Friendship Doesn’t Grow in the Soil of Pity or Disdain

Women, like dolphins, don’t need vocal cords to communicate to other women. Our most articulate moments are often physically inaudible, understood as deafeningly shrill signals of competition. On the whole, we evaluate ourselves and others by the weight of favor assigned to us by the nearest male and our value changes with his whims, internalized quickly and projected back into the world like Batman’s beacon. It’s a terrible sea to navigate when the tides shift as quickly as a wandering man’s eyes. And yet, we engage.

Men are generally unequipped to understand the dialect of women and exchange ideas, values, and judgments using an entirely different currency than women. They evaluate themselves against each other based on externally observable accoutrements such as cars, pectoral muscles, watches, and trophies. Winning in direct competition is a respected way to take one’s rightful position on the highest pedestal, flanked by competitors who justify that gold is more valuable than silver and bronze. It’s as natural as breathing.

Men generally compete face-to-face, eyes locked. Women often compete cheek-to-cheek, eyes fixed on a third party man who is an oblivious rudder, her opponent clear in the periphery. I hate competition — not the kind that makes me better but the kind that makes me smaller — and I particularly dislike women who enjoy it.

This week, I encountered a girl whose tangerine orange satin spike heels and translucent orange top were the beckoning call for attention or, possibly, affection. It may not have been so obvious if not at a hippie-vegan type of joint where worn baggy shorts, tee-shirts, and dreads are commonplace. Her misplaced inquiry, “Do you like my shoes?” to the man she was there to work with was a hallmark cry for attention.  If it wasn’t, the fact that you could see through her shirt clearly enough to count the stitches of thread in her bra would be her ace in the hole. It’s highly unlikely that this woman would ever be a friend of mine and the truth is that I felt terribly sad for her.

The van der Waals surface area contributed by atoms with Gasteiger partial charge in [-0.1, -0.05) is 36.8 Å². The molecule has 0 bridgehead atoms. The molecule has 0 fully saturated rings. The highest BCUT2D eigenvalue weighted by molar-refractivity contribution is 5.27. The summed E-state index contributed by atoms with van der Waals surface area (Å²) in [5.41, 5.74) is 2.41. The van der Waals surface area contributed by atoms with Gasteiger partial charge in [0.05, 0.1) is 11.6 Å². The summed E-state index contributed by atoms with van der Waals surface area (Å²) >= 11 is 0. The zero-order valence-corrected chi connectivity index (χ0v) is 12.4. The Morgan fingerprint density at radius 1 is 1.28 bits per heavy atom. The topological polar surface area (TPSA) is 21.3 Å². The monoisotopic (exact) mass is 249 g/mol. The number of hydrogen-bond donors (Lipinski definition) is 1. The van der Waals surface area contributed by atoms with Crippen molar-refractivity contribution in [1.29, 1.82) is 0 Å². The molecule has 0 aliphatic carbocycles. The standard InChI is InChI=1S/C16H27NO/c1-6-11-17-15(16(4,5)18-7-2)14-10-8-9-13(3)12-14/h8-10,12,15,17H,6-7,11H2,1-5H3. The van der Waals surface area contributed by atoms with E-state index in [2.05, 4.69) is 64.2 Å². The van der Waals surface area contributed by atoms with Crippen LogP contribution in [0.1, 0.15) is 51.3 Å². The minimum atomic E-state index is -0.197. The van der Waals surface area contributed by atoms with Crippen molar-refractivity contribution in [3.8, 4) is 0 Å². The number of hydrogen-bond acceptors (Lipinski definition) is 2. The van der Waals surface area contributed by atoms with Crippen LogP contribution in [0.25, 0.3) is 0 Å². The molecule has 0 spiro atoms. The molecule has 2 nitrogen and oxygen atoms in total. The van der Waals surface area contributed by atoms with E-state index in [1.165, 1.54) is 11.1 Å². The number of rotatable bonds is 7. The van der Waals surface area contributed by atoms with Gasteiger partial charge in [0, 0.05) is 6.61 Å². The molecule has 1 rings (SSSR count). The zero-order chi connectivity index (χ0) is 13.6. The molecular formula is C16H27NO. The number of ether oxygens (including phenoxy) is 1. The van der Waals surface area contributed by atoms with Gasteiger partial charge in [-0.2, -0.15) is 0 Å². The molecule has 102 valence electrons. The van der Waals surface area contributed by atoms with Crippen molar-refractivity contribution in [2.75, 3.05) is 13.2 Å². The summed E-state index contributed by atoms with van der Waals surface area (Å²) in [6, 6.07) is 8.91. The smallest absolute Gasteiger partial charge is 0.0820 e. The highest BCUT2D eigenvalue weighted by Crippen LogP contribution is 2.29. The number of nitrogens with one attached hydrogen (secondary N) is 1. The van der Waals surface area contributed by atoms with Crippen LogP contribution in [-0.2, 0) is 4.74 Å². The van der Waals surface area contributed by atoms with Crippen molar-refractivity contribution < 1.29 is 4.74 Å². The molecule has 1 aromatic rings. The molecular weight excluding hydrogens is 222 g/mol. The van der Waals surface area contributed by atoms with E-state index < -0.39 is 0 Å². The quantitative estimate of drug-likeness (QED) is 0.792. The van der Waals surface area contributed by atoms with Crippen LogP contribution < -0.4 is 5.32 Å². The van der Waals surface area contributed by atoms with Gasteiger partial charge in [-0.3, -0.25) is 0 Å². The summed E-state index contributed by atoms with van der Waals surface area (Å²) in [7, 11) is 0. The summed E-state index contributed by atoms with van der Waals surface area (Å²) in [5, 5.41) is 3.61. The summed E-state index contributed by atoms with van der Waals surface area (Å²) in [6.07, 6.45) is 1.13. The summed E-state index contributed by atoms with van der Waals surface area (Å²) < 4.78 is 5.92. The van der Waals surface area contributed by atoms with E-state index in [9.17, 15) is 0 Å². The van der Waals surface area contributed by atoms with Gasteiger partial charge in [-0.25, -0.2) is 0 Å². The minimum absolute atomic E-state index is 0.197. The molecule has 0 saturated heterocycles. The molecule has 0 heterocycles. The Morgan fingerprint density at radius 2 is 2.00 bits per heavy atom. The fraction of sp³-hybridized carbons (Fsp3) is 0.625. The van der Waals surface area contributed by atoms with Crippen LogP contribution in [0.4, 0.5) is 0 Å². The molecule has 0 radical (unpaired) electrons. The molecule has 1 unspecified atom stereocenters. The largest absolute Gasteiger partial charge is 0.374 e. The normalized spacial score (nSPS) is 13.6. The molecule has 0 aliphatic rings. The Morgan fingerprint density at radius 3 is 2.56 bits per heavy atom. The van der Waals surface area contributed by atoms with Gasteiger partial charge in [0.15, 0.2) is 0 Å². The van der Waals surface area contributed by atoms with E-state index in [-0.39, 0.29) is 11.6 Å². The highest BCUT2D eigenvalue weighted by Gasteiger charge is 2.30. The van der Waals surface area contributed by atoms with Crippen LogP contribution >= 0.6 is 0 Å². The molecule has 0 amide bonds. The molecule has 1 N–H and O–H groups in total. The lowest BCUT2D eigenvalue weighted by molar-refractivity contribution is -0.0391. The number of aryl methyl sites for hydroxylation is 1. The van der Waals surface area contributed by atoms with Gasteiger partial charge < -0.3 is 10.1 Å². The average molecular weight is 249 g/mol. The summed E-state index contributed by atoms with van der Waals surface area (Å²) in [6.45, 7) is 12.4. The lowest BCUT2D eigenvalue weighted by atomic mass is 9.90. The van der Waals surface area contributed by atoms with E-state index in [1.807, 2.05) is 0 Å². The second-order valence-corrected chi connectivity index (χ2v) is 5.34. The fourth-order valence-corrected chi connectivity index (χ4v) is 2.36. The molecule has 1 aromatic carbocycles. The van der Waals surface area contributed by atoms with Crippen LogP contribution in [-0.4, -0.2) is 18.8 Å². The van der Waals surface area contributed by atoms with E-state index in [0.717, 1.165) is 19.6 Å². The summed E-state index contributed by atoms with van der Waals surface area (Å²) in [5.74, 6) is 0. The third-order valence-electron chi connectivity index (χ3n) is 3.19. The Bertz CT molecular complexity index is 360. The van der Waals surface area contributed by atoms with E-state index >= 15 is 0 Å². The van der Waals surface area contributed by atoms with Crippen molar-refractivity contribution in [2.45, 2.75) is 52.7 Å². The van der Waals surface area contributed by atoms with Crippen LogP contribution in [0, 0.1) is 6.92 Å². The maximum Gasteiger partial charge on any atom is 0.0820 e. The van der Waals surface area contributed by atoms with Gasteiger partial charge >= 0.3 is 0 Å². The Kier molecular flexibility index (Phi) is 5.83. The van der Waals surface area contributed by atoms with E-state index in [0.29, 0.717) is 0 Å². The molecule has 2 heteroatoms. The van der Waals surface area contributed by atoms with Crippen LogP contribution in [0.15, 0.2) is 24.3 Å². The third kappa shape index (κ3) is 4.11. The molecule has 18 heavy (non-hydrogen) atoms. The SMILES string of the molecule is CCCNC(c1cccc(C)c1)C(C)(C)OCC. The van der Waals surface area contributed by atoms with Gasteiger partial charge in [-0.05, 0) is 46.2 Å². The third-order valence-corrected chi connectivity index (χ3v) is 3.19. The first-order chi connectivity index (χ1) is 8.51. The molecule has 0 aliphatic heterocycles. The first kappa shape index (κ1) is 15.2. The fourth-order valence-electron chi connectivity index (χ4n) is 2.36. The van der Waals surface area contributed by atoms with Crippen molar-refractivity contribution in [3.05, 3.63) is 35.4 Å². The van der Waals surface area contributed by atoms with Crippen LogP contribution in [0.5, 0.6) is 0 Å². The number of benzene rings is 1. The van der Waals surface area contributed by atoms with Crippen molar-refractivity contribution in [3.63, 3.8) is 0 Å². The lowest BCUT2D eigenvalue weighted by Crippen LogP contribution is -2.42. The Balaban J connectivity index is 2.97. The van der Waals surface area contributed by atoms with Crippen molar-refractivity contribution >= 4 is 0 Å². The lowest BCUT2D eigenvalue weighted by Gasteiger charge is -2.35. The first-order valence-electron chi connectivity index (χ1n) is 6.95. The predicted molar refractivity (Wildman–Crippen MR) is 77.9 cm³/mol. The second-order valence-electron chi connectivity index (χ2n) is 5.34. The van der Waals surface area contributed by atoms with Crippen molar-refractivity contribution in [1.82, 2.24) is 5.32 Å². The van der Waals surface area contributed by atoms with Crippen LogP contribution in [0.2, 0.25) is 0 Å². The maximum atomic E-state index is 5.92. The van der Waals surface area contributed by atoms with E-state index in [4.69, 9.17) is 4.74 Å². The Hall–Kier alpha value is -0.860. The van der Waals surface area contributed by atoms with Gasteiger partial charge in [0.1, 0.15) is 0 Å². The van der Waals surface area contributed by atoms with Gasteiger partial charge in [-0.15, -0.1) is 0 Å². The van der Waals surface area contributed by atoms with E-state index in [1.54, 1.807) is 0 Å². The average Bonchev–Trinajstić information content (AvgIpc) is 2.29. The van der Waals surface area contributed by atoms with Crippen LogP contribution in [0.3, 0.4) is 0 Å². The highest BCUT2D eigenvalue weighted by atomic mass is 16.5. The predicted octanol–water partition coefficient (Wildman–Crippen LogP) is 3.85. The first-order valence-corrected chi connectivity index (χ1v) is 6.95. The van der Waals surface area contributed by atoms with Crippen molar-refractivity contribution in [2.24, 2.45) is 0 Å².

The more confident a woman is about herself, the less likely she is to choose the company of female friends who aren’t. Instead, she is likely to surround herself with women who are governed by sense of purpose, worth, and self-respect. The irony of it all is that the most respectable men are often attracted to women who are disinterested in competing for their favor.

The signals of confidence are bright and alluring and
friendship doesn’t grow in the soil of pity or disdain.

I have wonderful women in my life who possess high levels of self-respect which makes for effortless others-respect. They are ready to point out and honor the inherent value and beauty in other women because it doesn’t threaten their own. Like north-south magnetic attraction, the more self-respect one has the more they attract others who have the same. It’s invisible but not without definite force.

Competition is part of life. Some of it is healthy and causes us to learn and grow in  strength and character. Some competitors prefer to limit others in order to rise to the center pedestal instead of elevating themselves to its heights. I prefer to keep competition on ball fields, drag strips, and the trading floor at Wall Street. There is very little room for competition in healthy interpersonal relationships, especially between women. I dream of a world where women use their acute form of communication to encourage, support, love, and teach other women how to navigate our male-dominated society, to gently require and give respect and honor. It needn’t be loud to be heard; it needn’t be competitive to be gainful.


Author’s Note: I learned about healthy female relationships from my mom. Throughout my life, I witnessed my mom and Aunt Cheryl exchange genuine sisterhood and friendship free of competitive engagement. I’m blessed to have many lovely women in my life who don’t require me to compete with them for the favor of men, but who stand with me to face the world as one. Each of us is stronger hand-in-hand with a sister than we are when at odds with a competitor.

My dear friend and sister, Nerelys, and I singing "Sweet Caroline" at a Red Sox/Yankees game in Boston, 2009


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